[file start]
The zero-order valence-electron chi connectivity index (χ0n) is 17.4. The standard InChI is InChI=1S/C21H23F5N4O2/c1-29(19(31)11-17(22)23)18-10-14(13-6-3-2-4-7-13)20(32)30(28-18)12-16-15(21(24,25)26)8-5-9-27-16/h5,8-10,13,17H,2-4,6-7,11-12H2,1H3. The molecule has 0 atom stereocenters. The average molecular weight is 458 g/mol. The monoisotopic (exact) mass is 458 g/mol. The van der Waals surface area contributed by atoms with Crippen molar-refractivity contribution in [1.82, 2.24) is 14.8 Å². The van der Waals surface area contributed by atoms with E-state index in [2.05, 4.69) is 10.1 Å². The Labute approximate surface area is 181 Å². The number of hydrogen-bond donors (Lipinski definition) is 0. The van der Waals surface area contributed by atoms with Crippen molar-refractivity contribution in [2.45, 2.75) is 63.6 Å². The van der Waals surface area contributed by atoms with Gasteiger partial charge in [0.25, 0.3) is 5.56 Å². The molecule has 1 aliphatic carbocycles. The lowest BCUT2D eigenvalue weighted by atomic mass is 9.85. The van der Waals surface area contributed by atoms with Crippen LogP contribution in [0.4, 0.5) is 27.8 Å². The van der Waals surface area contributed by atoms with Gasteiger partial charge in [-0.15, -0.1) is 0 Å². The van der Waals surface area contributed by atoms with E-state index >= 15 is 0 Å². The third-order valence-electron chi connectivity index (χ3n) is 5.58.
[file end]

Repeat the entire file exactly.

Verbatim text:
The zero-order valence-electron chi connectivity index (χ0n) is 17.4. The standard InChI is InChI=1S/C21H23F5N4O2/c1-29(19(31)11-17(22)23)18-10-14(13-6-3-2-4-7-13)20(32)30(28-18)12-16-15(21(24,25)26)8-5-9-27-16/h5,8-10,13,17H,2-4,6-7,11-12H2,1H3. The molecule has 0 atom stereocenters. The average molecular weight is 458 g/mol. The monoisotopic (exact) mass is 458 g/mol. The van der Waals surface area contributed by atoms with Crippen molar-refractivity contribution in [1.82, 2.24) is 14.8 Å². The van der Waals surface area contributed by atoms with E-state index in [2.05, 4.69) is 10.1 Å². The Labute approximate surface area is 181 Å². The number of hydrogen-bond donors (Lipinski definition) is 0. The van der Waals surface area contributed by atoms with Crippen molar-refractivity contribution in [2.45, 2.75) is 63.6 Å². The van der Waals surface area contributed by atoms with Gasteiger partial charge in [0.25, 0.3) is 5.56 Å². The molecule has 1 aliphatic carbocycles. The lowest BCUT2D eigenvalue weighted by atomic mass is 9.85. The van der Waals surface area contributed by atoms with Crippen LogP contribution in [0.4, 0.5) is 27.8 Å². The van der Waals surface area contributed by atoms with Gasteiger partial charge in [-0.15, -0.1) is 0 Å². The van der Waals surface area contributed by atoms with E-state index >= 15 is 0 Å². The third-order valence-electron chi connectivity index (χ3n) is 5.58.